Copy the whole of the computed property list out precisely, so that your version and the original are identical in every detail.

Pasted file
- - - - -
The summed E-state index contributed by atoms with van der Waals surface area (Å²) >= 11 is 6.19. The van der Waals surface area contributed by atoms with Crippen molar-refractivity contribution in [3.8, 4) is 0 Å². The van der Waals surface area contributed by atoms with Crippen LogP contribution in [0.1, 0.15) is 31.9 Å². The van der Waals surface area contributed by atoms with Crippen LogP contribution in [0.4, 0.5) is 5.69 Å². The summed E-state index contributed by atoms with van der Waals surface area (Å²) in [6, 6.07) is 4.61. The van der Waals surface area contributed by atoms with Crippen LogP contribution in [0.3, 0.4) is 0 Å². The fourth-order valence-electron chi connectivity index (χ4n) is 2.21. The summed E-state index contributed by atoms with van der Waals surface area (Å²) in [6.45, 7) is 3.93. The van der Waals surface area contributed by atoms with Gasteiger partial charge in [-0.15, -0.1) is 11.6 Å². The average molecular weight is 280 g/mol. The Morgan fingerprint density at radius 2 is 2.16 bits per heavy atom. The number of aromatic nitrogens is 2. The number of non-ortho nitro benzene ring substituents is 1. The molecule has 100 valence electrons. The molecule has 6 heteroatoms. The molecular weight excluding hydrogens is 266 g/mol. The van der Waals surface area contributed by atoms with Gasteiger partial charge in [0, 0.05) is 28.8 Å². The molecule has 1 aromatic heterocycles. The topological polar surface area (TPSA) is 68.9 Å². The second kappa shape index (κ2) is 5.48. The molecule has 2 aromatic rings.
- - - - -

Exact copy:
The summed E-state index contributed by atoms with van der Waals surface area (Å²) >= 11 is 6.19. The van der Waals surface area contributed by atoms with Crippen molar-refractivity contribution in [3.8, 4) is 0 Å². The van der Waals surface area contributed by atoms with Crippen LogP contribution in [0.1, 0.15) is 31.9 Å². The van der Waals surface area contributed by atoms with Crippen LogP contribution in [0.4, 0.5) is 5.69 Å². The summed E-state index contributed by atoms with van der Waals surface area (Å²) in [6, 6.07) is 4.61. The van der Waals surface area contributed by atoms with Crippen LogP contribution in [0.3, 0.4) is 0 Å². The fourth-order valence-electron chi connectivity index (χ4n) is 2.21. The summed E-state index contributed by atoms with van der Waals surface area (Å²) in [6.45, 7) is 3.93. The van der Waals surface area contributed by atoms with Gasteiger partial charge in [-0.15, -0.1) is 11.6 Å². The average molecular weight is 280 g/mol. The Morgan fingerprint density at radius 2 is 2.16 bits per heavy atom. The number of aromatic nitrogens is 2. The number of non-ortho nitro benzene ring substituents is 1. The molecule has 100 valence electrons. The molecule has 6 heteroatoms. The molecular weight excluding hydrogens is 266 g/mol. The van der Waals surface area contributed by atoms with Gasteiger partial charge in [0, 0.05) is 28.8 Å². The molecule has 1 aromatic heterocycles. The topological polar surface area (TPSA) is 68.9 Å². The second kappa shape index (κ2) is 5.48. The molecule has 2 aromatic rings.